Review by Sanjeev Kotnala at

Why would I have picked this book? I don’t remember but must have been B1G1F promotion at T3 Delhi while catching a red eye flight. I have not read any book by him and the cover was drab- like not the kind that catches my attention. Oh yes, may be the differential style of signing of the cover or my handover from reading books that try demystifying- let me correct speak simple straight. More than the title, the subscript ‘DECODING INDIA’S COPRORATE, SOCIAL AND LEGAL FINEPRINT’. Seemed more interesting. Yes that did it.
So what, BULLSHIT is served and accepted as a part of life. Maybe Ranjeev in his book served the biggest of them. Cribs, finger pointing, helplessness, arguments, sub-arguments and paraphrasing of individual thoughts supported by fray instances is not something one wants to spend time with.
So what’s new. Maybe all the arguments in the book has been realised and used and abused by everyone of us, while drinking, sipping tea at a stall or just passing time. Yet he does make a forceful point and crisply lays them bare. Chapter after chapter you seem to be cornered into his side of the ring. There is no response or argument against what he writes. And he time to time throws witty straight arguments in way of paraphrasing his thoughts.

“Absurdly, in our cultural fabric, spotting the little lie is a skill called wisdom; spotting the big one is a sin called cynicism”.It’s his job to convince you and your job to decide if you agree. He has an upper hand during this task. As the topic is chosen by him and he is a lawyer!
Simplified concept- here ‘What, after all , is culture but an attempt by two or more people to interpret the world and make it intelligible to themselves’
And profound ones that have always hurt us ‘When it comes to individual Indians, the standard of measure is not one nation; it is one tribe. Put another way, the [psychological boundaries of our nation in our minds is somewhat smaller than what the constitution of India would have us believe!’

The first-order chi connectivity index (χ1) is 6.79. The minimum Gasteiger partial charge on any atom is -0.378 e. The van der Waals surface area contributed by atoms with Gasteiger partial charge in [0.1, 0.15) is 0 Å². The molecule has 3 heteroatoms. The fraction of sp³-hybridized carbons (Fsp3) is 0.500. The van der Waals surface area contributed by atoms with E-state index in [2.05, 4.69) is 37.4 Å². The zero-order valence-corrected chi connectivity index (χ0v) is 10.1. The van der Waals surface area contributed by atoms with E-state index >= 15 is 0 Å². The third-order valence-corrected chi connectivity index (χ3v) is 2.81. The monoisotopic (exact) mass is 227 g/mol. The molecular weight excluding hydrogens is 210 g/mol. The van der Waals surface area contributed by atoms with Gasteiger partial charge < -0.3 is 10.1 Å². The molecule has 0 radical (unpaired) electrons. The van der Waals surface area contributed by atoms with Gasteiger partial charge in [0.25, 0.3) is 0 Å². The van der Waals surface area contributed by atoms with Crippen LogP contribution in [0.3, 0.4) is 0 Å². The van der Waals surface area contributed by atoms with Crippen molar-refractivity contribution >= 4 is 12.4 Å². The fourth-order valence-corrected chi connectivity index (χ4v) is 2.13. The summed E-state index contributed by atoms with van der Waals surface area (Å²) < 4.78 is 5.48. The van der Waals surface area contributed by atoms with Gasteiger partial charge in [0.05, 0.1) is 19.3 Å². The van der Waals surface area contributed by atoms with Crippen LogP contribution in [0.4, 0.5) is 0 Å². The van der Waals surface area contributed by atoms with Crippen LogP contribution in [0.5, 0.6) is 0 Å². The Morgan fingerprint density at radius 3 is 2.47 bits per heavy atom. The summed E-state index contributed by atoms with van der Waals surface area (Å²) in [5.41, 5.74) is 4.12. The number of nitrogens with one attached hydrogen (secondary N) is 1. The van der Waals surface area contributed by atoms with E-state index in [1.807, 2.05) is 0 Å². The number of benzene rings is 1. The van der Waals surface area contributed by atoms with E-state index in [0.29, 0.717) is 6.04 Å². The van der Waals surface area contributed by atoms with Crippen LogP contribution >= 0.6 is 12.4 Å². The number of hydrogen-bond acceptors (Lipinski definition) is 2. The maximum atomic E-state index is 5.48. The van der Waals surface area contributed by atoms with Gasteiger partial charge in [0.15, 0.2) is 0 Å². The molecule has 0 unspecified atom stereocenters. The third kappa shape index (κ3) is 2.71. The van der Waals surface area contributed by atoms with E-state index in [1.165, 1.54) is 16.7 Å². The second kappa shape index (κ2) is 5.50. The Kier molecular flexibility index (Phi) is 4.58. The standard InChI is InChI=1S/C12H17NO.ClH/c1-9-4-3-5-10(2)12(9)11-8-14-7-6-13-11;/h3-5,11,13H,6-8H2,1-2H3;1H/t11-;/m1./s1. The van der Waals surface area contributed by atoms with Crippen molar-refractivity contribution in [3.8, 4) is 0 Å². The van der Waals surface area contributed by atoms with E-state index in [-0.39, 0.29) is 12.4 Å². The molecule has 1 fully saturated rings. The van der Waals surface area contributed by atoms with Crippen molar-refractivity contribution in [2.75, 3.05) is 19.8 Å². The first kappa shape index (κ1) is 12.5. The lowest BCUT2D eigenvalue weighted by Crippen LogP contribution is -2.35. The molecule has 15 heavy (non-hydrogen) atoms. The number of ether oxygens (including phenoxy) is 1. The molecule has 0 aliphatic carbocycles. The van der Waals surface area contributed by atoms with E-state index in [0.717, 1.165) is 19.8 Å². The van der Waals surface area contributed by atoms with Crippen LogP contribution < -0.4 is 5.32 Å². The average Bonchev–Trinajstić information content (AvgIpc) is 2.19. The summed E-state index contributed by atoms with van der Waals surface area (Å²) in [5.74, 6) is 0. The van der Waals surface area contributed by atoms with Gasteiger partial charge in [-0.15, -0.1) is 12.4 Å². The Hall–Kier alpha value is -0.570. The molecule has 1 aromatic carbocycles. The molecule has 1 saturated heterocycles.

And a truth of life. Talking about the Independent directors and the small shareholders. ‘When it comes to prostitution, the transacting parties consist of the customer, the pimp and the hooker. At the best of the times, the hooker gets screwed. When it goes bad, the customer gets screwed. Either way, the pimp is the only one who never gets screwed!’
And some question that we all have jokes about. Example. ‘That said, we so need to ask ourselves why some of us are so embarrassed to speak in our own tongues. I would especially ask why we think it’s okay ti use foul language in English but not in Punjabi’
And some thing that simply makes sense. Talking about Bania’s with an inherent life long objective of earning and hording- and not spending. ‘I see Banias as I see martial artists. At some level it’s not about the fight at all; it is about skill, self control, discipline and a lifetime of training. It is the body and mind perfectly in sync; the fight being only the proof of the pudding, so as to speak. In a way, there is nobility in this, yet at the same time there is brutish violence to it. If the aim is to get as much as you can, you do not care whom you have to slaughter to get it’
I will not get into the chapters or the arguments in the book. Yet must say the iterative argumentative almost in a debate monologue the book at some stage does becomes tiring. So, you keep it down- take a stroll-mull over the past pages and get ready for the duel of logic and evidence!
He seems to find Corporate India and the legal system including Politicians (they are after all the law makers) his favorite punching bag. Be it economic growth, role of auditors or the independent directors- or the way we are culturally wired to be submissive or satisfied.
Inspite of all the negativism and fault finding- he ends in a sarcastic positive hope. ‘I can see change everywhere and I ask myself this; now that Gurgaon’s summer is here, can Jhumari Talaiya’s spring be far behind’